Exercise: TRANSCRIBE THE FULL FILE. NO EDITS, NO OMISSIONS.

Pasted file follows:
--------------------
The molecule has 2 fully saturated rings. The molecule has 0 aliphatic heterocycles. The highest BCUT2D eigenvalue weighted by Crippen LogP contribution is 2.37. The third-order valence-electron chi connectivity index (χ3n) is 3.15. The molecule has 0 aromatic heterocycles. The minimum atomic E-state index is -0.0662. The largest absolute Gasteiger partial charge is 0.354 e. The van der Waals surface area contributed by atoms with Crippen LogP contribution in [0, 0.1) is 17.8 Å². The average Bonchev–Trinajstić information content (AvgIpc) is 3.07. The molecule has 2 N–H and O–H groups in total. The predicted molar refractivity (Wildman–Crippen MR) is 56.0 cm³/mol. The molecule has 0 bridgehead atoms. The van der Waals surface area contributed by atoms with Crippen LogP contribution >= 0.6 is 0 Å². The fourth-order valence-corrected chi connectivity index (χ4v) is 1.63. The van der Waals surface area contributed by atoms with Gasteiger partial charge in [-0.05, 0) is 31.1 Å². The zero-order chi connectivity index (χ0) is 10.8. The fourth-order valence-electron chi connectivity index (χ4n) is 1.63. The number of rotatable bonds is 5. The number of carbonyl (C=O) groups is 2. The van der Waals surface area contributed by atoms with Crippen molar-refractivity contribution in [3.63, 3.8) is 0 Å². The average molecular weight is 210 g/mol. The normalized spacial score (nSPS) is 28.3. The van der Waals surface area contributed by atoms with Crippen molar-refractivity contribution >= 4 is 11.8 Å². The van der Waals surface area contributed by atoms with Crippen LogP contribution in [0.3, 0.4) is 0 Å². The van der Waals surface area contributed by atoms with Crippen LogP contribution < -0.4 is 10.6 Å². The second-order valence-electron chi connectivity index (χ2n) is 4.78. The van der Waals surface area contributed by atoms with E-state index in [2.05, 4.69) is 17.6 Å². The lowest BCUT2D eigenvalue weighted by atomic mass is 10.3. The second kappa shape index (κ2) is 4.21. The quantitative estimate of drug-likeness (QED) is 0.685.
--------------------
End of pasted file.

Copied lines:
The molecule has 2 fully saturated rings. The molecule has 0 aliphatic heterocycles. The highest BCUT2D eigenvalue weighted by Crippen LogP contribution is 2.37. The third-order valence-electron chi connectivity index (χ3n) is 3.15. The molecule has 0 aromatic heterocycles. The minimum atomic E-state index is -0.0662. The largest absolute Gasteiger partial charge is 0.354 e. The van der Waals surface area contributed by atoms with Crippen LogP contribution in [0, 0.1) is 17.8 Å². The average Bonchev–Trinajstić information content (AvgIpc) is 3.07. The molecule has 2 N–H and O–H groups in total. The predicted molar refractivity (Wildman–Crippen MR) is 56.0 cm³/mol. The molecule has 0 bridgehead atoms. The van der Waals surface area contributed by atoms with Crippen LogP contribution >= 0.6 is 0 Å². The fourth-order valence-corrected chi connectivity index (χ4v) is 1.63. The van der Waals surface area contributed by atoms with Gasteiger partial charge in [-0.05, 0) is 31.1 Å². The zero-order chi connectivity index (χ0) is 10.8. The fourth-order valence-electron chi connectivity index (χ4n) is 1.63. The number of rotatable bonds is 5. The number of carbonyl (C=O) groups is 2. The van der Waals surface area contributed by atoms with Crippen molar-refractivity contribution in [3.63, 3.8) is 0 Å². The average molecular weight is 210 g/mol. The normalized spacial score (nSPS) is 28.3. The van der Waals surface area contributed by atoms with Crippen molar-refractivity contribution >= 4 is 11.8 Å². The van der Waals surface area contributed by atoms with Crippen LogP contribution in [0.3, 0.4) is 0 Å². The van der Waals surface area contributed by atoms with Crippen LogP contribution < -0.4 is 10.6 Å². The second-order valence-electron chi connectivity index (χ2n) is 4.78. The van der Waals surface area contributed by atoms with E-state index in [2.05, 4.69) is 17.6 Å². The lowest BCUT2D eigenvalue weighted by atomic mass is 10.3. The second kappa shape index (κ2) is 4.21. The quantitative estimate of drug-likeness (QED) is 0.685.